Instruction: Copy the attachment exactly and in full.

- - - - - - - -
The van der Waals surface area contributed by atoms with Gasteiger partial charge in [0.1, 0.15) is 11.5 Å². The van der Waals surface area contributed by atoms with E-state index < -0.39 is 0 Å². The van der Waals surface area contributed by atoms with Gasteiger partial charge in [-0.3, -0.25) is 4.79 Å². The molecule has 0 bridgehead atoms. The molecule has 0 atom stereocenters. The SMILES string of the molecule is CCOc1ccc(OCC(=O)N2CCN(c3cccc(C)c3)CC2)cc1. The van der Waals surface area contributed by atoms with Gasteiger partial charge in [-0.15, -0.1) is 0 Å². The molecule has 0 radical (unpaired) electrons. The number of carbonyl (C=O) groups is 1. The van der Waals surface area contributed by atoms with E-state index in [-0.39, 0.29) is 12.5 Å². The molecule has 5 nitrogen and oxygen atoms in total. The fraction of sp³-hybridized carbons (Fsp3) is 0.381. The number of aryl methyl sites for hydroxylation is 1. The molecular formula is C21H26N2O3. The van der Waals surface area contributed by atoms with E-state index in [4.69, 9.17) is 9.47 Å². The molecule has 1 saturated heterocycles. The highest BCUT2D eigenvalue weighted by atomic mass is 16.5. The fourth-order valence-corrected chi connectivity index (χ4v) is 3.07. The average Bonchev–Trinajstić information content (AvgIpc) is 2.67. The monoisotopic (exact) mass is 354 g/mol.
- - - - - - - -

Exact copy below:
The van der Waals surface area contributed by atoms with Gasteiger partial charge in [0.1, 0.15) is 11.5 Å². The van der Waals surface area contributed by atoms with E-state index < -0.39 is 0 Å². The van der Waals surface area contributed by atoms with Gasteiger partial charge in [-0.3, -0.25) is 4.79 Å². The molecule has 0 bridgehead atoms. The molecule has 0 atom stereocenters. The SMILES string of the molecule is CCOc1ccc(OCC(=O)N2CCN(c3cccc(C)c3)CC2)cc1. The van der Waals surface area contributed by atoms with Gasteiger partial charge in [-0.15, -0.1) is 0 Å². The molecule has 0 radical (unpaired) electrons. The number of carbonyl (C=O) groups is 1. The van der Waals surface area contributed by atoms with E-state index in [-0.39, 0.29) is 12.5 Å². The molecule has 5 nitrogen and oxygen atoms in total. The fraction of sp³-hybridized carbons (Fsp3) is 0.381. The number of aryl methyl sites for hydroxylation is 1. The molecular formula is C21H26N2O3. The van der Waals surface area contributed by atoms with E-state index in [4.69, 9.17) is 9.47 Å². The molecule has 1 saturated heterocycles. The highest BCUT2D eigenvalue weighted by atomic mass is 16.5. The fourth-order valence-corrected chi connectivity index (χ4v) is 3.07. The average Bonchev–Trinajstić information content (AvgIpc) is 2.67. The monoisotopic (exact) mass is 354 g/mol.